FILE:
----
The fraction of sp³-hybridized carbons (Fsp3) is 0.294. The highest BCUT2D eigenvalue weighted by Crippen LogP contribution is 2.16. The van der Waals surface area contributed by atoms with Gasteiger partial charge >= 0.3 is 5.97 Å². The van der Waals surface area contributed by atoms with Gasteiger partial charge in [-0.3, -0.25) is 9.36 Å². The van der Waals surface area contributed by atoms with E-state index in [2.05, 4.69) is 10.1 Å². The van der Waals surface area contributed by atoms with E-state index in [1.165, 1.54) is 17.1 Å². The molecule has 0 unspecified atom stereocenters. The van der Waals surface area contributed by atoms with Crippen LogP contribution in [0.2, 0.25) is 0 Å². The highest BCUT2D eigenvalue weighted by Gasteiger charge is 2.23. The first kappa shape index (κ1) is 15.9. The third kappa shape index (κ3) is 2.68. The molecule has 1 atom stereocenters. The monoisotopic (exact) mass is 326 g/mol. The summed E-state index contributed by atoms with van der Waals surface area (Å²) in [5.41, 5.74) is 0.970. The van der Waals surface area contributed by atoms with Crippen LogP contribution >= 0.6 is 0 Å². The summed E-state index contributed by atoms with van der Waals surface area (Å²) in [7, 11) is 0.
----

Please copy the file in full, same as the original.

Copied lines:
The fraction of sp³-hybridized carbons (Fsp3) is 0.294. The highest BCUT2D eigenvalue weighted by Crippen LogP contribution is 2.16. The van der Waals surface area contributed by atoms with Gasteiger partial charge >= 0.3 is 5.97 Å². The van der Waals surface area contributed by atoms with Gasteiger partial charge in [-0.3, -0.25) is 9.36 Å². The van der Waals surface area contributed by atoms with E-state index in [2.05, 4.69) is 10.1 Å². The van der Waals surface area contributed by atoms with E-state index in [1.165, 1.54) is 17.1 Å². The molecule has 0 unspecified atom stereocenters. The van der Waals surface area contributed by atoms with Crippen LogP contribution in [0.2, 0.25) is 0 Å². The highest BCUT2D eigenvalue weighted by Gasteiger charge is 2.23. The first kappa shape index (κ1) is 15.9. The third kappa shape index (κ3) is 2.68. The molecule has 1 atom stereocenters. The monoisotopic (exact) mass is 326 g/mol. The summed E-state index contributed by atoms with van der Waals surface area (Å²) in [5.41, 5.74) is 0.970. The van der Waals surface area contributed by atoms with Crippen LogP contribution >= 0.6 is 0 Å². The summed E-state index contributed by atoms with van der Waals surface area (Å²) in [7, 11) is 0.